What We're Reading: Should the FDA Change How Drugs Are Approved in the US?

What we're reading, June 30, 2016: one doctor makes the case for the FDA moving away from a simple approval/no approval system; Massachusetts and Gilead come to an agreement over hepatitis C drug rebates; and Georgia considers Medicaid expansion.

In a commentary for The Wall Street Journal, cardiologist John Sotos, MD, makes the case for changing how the FDA approves drugs in the United States. He argues that the FDA should stop making decisions that are only approval or no approval and instead rate the drug’s safety, efficacy, and the degree of evidence supporting those 2 aspects. Taking such an approach would provide physicians and patients with a starting point when making decisions and it would allow drugs to reach the market faster, which could be life-changing and life-saving for patients with life-threatening diseases and no options.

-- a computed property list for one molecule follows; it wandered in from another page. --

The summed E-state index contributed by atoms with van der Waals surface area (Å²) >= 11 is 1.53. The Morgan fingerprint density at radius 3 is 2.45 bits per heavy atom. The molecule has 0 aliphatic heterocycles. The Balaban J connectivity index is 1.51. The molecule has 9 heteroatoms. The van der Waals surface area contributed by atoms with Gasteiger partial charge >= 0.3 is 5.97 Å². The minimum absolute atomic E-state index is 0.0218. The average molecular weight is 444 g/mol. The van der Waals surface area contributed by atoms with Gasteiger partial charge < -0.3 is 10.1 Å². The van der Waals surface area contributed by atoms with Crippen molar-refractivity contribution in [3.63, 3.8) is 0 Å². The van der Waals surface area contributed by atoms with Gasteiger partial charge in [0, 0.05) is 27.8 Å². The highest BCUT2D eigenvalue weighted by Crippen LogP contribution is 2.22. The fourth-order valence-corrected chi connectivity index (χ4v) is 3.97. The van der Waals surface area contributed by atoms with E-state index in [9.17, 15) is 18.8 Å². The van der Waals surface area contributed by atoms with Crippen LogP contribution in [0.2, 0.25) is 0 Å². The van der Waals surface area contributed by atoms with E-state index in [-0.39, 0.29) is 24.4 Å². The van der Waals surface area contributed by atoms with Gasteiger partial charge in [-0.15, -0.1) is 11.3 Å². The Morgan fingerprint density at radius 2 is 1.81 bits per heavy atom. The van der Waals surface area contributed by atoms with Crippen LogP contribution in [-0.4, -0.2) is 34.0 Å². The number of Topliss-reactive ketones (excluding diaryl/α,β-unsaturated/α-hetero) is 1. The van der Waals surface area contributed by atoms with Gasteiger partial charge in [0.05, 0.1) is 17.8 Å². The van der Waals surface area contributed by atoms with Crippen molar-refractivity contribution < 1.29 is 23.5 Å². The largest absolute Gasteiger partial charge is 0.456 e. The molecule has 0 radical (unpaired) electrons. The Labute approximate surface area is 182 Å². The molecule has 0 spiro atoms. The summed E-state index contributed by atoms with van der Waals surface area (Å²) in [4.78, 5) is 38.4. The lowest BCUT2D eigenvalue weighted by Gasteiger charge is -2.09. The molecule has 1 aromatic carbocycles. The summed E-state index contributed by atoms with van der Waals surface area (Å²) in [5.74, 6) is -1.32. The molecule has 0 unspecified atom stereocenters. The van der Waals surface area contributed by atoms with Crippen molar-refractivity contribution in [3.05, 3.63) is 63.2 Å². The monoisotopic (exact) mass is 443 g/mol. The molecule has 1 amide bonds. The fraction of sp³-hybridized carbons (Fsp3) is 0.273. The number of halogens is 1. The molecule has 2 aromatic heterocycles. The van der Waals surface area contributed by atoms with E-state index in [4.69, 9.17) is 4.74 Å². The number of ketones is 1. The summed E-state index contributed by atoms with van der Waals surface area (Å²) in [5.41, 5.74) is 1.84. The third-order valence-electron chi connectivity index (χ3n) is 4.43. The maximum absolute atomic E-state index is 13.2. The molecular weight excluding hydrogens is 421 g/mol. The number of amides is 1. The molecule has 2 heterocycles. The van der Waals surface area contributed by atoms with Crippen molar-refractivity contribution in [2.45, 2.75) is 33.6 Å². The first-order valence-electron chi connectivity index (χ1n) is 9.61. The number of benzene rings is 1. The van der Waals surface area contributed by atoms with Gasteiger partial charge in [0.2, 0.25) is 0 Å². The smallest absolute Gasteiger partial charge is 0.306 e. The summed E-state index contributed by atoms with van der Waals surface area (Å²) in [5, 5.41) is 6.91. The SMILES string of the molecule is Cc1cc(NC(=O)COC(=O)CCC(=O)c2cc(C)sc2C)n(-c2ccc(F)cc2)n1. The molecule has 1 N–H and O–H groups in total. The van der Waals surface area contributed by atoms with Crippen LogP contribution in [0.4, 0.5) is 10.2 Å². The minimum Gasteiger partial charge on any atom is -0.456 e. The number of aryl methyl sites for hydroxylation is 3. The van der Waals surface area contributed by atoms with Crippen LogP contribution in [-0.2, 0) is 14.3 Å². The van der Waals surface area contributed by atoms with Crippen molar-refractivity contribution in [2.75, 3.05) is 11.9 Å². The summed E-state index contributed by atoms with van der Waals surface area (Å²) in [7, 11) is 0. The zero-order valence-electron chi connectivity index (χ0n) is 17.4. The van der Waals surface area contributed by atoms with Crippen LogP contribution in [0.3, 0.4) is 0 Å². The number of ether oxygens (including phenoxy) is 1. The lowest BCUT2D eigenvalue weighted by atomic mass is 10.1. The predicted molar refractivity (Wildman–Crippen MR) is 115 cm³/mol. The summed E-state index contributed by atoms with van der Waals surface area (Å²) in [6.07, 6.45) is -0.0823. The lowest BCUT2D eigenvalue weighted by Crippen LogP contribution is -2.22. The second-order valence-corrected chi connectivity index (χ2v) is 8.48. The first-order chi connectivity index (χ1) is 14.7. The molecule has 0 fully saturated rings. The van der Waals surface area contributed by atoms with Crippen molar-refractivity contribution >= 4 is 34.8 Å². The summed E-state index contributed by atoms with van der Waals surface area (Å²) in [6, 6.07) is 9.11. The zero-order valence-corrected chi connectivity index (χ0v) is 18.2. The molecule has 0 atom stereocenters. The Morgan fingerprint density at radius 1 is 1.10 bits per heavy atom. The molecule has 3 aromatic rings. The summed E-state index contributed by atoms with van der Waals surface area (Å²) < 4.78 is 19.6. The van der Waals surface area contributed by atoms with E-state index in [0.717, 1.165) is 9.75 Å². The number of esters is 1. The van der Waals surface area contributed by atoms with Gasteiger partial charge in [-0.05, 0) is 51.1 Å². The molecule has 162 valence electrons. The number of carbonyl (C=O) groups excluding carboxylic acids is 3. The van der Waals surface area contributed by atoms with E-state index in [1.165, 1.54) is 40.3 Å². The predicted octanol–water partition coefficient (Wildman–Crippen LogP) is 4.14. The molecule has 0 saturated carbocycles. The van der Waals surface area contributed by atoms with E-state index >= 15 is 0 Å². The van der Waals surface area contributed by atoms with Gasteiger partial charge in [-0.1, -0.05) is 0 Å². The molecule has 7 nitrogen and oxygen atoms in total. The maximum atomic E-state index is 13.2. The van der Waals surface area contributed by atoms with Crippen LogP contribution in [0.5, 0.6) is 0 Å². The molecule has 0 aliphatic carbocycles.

Massachusetts and Gilead Sciences have come to an agreement over hepatitis C treatments. The state was threatening to sue the company over the cost of the drugs, but have reached a deal for the state to receive rebates fo most residents with the disease, reported STAT. The state is expected to save a significant amount of money under the deal where Gilead's Harvoni will be the exclusive therapy for 80% of the state's Medicaid program.

Georgia could following in Louisiana’s footsteps regarding Medicaid expansion. According to Kaiser Health News, after years of anti-expansion sentiment, Georgia is re-examining the possibility of expansion, possibly through a waiver plan. However, with 5 rural hospitals closing in Georgia since the beginning of 2013, access to care will remain an issue even if the state expands Medicaid coverage.